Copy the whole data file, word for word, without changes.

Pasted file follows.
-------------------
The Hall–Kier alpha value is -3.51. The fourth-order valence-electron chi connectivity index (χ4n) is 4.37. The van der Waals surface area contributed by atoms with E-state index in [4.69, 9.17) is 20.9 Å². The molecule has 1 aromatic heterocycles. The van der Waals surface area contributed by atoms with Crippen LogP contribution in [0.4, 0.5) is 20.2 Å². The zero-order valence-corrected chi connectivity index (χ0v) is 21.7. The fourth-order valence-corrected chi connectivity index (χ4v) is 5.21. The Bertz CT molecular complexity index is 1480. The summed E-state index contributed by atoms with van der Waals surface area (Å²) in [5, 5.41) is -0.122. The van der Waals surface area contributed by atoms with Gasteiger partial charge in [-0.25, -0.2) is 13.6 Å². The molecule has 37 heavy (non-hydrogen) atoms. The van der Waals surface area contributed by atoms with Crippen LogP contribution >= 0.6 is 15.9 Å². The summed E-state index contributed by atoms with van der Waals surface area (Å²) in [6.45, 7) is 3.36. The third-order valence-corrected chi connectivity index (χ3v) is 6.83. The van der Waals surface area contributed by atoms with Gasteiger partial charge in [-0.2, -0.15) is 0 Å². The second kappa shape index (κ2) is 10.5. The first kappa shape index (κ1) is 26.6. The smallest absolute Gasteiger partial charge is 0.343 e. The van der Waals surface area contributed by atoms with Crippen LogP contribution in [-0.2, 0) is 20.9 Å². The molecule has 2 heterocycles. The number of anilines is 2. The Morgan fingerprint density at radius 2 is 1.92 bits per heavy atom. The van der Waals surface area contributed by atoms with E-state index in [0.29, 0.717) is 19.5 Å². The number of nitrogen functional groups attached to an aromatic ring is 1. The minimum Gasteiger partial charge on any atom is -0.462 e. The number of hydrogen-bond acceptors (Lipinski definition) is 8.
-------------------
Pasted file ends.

The Hall–Kier alpha value is -3.51. The fourth-order valence-electron chi connectivity index (χ4n) is 4.37. The van der Waals surface area contributed by atoms with E-state index in [4.69, 9.17) is 20.9 Å². The molecule has 1 aromatic heterocycles. The van der Waals surface area contributed by atoms with Crippen LogP contribution in [0.4, 0.5) is 20.2 Å². The zero-order valence-corrected chi connectivity index (χ0v) is 21.7. The fourth-order valence-corrected chi connectivity index (χ4v) is 5.21. The Bertz CT molecular complexity index is 1480. The summed E-state index contributed by atoms with van der Waals surface area (Å²) in [5, 5.41) is -0.122. The van der Waals surface area contributed by atoms with Gasteiger partial charge in [-0.25, -0.2) is 13.6 Å². The molecule has 37 heavy (non-hydrogen) atoms. The van der Waals surface area contributed by atoms with Crippen LogP contribution >= 0.6 is 15.9 Å². The summed E-state index contributed by atoms with van der Waals surface area (Å²) in [6.45, 7) is 3.36. The third-order valence-corrected chi connectivity index (χ3v) is 6.83. The van der Waals surface area contributed by atoms with Gasteiger partial charge in [-0.2, -0.15) is 0 Å². The second kappa shape index (κ2) is 10.5. The first kappa shape index (κ1) is 26.6. The smallest absolute Gasteiger partial charge is 0.343 e. The van der Waals surface area contributed by atoms with Crippen LogP contribution in [-0.2, 0) is 20.9 Å². The molecule has 2 heterocycles. The number of anilines is 2. The Morgan fingerprint density at radius 2 is 1.92 bits per heavy atom. The van der Waals surface area contributed by atoms with E-state index in [0.29, 0.717) is 19.5 Å². The number of nitrogen functional groups attached to an aromatic ring is 1. The minimum Gasteiger partial charge on any atom is -0.462 e. The number of hydrogen-bond acceptors (Lipinski definition) is 8.